This account is an in-breaking insight coming upon young Soren before he himself was fully aware of the depth of his own conflicts. It represents what he would later call a “transparent” grounding in “the Power that posits the self” (Sickness Unto Death), and proleptically this anticipates a transformation of all registers of behavior that issue from the self—particularly imagination, which yields to “transparency” or imageless images; reason, which yields to the supra rationem expressed in “Absolute Paradox”: and passion, which becomes “the happy passion of faith.”

Specifically, the journal entry is extremely rich in imagery, but this is mainly an account in which imagery is inherently insufficient. Like Paul’s experience (2 Cor. 12:4) when he was “caught up into paradise and heard unspeakable words…,” Soren’s experience essentially exceeds all language or metaphor. Although Kierkegaard was not a mystic, this is very like a direct knowledge of God in the classical mystical tradition. The transparen[t] relationship of the human self to the Divine Presence temporarily bursts the limits of the imagination, but imagination recoils and images rush like a torrent into the pure light of the transparency as one shields one’s eyes when surprised by a sudden burst of sunlight. Imagination, Kierkegaard later wrote, is the faculty instar omnium (for all other faculties), but it never supersedes transparency.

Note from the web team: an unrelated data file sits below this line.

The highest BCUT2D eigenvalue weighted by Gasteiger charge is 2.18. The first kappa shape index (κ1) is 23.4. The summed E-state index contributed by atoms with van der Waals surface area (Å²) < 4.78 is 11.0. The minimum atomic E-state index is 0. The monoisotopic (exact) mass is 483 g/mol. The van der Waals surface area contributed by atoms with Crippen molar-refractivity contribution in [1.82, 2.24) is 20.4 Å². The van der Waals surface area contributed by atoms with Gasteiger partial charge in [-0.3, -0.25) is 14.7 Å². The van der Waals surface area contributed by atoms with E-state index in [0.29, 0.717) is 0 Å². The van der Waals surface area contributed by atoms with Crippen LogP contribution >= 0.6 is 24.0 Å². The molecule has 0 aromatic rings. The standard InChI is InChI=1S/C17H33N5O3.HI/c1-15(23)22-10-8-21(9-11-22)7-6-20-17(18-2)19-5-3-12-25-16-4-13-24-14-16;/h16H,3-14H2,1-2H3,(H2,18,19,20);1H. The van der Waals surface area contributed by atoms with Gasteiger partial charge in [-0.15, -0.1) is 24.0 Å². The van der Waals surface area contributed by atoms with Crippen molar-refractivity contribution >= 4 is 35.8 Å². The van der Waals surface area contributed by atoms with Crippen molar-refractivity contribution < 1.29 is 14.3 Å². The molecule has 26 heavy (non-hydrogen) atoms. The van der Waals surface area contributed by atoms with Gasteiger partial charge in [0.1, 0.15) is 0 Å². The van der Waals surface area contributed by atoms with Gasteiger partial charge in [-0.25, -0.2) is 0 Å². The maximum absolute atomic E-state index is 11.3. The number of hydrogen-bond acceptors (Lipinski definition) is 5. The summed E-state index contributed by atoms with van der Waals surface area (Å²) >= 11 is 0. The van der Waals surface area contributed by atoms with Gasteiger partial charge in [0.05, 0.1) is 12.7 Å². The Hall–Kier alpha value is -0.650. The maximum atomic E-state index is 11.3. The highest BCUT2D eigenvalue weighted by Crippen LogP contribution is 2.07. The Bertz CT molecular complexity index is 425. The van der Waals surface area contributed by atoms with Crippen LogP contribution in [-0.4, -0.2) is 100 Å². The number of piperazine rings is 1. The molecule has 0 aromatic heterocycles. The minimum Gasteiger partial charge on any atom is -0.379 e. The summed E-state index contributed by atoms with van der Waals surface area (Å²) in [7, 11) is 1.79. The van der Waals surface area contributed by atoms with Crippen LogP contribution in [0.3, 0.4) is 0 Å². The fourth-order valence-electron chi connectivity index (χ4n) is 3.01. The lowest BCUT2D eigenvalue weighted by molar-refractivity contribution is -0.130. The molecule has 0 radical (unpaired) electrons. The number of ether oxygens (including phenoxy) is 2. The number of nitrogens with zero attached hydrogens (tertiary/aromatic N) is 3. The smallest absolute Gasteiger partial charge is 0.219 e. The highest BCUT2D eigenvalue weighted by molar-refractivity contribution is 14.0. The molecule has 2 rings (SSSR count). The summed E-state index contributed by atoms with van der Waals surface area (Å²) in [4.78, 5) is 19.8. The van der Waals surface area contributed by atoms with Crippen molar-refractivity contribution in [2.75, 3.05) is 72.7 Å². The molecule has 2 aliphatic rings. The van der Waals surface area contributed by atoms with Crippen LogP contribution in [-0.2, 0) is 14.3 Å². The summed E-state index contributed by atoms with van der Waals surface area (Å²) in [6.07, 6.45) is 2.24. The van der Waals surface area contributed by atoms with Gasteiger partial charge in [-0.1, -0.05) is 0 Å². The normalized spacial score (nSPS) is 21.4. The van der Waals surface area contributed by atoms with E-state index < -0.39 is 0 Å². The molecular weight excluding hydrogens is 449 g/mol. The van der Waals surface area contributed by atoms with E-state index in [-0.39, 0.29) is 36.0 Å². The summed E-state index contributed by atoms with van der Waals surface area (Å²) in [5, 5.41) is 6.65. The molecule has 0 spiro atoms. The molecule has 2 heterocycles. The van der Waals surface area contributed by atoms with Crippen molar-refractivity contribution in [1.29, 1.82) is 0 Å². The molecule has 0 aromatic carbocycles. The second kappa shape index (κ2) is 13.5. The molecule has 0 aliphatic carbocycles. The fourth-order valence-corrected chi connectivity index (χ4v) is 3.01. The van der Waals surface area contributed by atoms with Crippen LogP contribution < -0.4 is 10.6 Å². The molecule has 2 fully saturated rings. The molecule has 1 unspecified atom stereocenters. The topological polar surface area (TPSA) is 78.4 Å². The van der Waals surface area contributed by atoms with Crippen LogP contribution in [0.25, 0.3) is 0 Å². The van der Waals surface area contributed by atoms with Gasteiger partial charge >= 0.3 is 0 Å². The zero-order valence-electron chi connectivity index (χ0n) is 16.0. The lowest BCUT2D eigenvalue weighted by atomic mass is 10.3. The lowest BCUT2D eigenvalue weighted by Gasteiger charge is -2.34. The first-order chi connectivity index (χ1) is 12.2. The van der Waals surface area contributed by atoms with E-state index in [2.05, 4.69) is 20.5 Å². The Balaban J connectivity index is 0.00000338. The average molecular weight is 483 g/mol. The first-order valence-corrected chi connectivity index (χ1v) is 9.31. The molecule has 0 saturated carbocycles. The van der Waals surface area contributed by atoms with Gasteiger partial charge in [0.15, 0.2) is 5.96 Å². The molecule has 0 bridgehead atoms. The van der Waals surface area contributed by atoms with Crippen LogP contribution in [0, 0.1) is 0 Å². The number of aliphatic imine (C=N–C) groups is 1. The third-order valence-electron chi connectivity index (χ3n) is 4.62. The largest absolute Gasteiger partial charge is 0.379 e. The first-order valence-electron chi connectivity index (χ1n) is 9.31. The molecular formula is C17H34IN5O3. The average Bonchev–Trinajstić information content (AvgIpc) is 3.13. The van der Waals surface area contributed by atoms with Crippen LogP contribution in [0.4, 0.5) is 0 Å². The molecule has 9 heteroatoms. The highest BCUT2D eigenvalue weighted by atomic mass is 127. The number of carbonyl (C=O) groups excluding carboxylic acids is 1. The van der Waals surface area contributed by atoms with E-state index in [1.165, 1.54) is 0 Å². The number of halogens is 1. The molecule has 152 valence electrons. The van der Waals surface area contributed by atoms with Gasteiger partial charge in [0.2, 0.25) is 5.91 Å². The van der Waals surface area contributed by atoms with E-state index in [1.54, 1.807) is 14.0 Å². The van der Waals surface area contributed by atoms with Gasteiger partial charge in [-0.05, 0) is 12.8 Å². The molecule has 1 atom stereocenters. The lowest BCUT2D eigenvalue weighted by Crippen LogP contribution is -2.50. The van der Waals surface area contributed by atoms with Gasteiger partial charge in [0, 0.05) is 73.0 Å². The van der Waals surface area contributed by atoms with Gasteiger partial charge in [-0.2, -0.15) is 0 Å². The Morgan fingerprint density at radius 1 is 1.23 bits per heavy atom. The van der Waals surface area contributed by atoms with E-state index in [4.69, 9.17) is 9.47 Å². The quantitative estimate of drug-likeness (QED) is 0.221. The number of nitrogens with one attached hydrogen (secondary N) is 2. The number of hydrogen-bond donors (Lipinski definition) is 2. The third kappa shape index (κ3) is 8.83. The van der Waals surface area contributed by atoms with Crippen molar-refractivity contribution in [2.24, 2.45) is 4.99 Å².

What the imagination does accomplish, however, is illuminating. The dominant theme is the rush of joy, expressed a the “glow” of light to which one awakens. To place himself somehow in this joy, Kierkegaard identifies with St. Paul, and joy, like light, pulsates back and forth through his soul, “over…of, in, by, at, on, through, with….” Each additional preposition catches some new facet of the ineffable Source, and then, as if each preposition were still not enough, it is immediately superseded by a new surge of illumination. Then glowing joy shift to singing, and song gives way to a breeze that cools and refreshes. From the glow that bursts with joy to the breeze that cools, a full range of ecstatic experience is covered. Clearly, this experience is not a product of Kierkegaard’s imagination: it is an ineffable experience for which his imagination tries to provide a cognitive shape that will unite conscious and unconscious in a new horizon of meaning for a radically transformed personal existence.